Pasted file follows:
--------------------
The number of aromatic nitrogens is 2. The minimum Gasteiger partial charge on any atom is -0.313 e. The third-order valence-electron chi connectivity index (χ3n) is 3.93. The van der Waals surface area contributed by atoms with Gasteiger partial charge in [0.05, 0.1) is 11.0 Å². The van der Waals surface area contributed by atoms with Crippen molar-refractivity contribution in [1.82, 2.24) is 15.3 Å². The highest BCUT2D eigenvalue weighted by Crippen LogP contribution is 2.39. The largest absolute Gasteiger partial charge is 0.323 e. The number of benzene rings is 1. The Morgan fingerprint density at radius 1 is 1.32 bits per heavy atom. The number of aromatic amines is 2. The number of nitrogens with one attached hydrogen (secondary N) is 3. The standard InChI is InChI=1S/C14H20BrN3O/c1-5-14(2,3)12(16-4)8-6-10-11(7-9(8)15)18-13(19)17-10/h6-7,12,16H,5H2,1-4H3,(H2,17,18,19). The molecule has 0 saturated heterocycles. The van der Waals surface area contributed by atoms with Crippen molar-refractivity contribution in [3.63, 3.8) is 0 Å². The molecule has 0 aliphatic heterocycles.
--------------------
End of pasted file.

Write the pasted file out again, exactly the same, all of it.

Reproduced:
The number of aromatic nitrogens is 2. The minimum Gasteiger partial charge on any atom is -0.313 e. The third-order valence-electron chi connectivity index (χ3n) is 3.93. The van der Waals surface area contributed by atoms with Gasteiger partial charge in [0.05, 0.1) is 11.0 Å². The van der Waals surface area contributed by atoms with Crippen molar-refractivity contribution in [1.82, 2.24) is 15.3 Å². The highest BCUT2D eigenvalue weighted by Crippen LogP contribution is 2.39. The largest absolute Gasteiger partial charge is 0.323 e. The number of benzene rings is 1. The Morgan fingerprint density at radius 1 is 1.32 bits per heavy atom. The number of aromatic amines is 2. The number of nitrogens with one attached hydrogen (secondary N) is 3. The standard InChI is InChI=1S/C14H20BrN3O/c1-5-14(2,3)12(16-4)8-6-10-11(7-9(8)15)18-13(19)17-10/h6-7,12,16H,5H2,1-4H3,(H2,17,18,19). The molecule has 0 saturated heterocycles. The van der Waals surface area contributed by atoms with Crippen molar-refractivity contribution in [3.63, 3.8) is 0 Å². The molecule has 0 aliphatic heterocycles.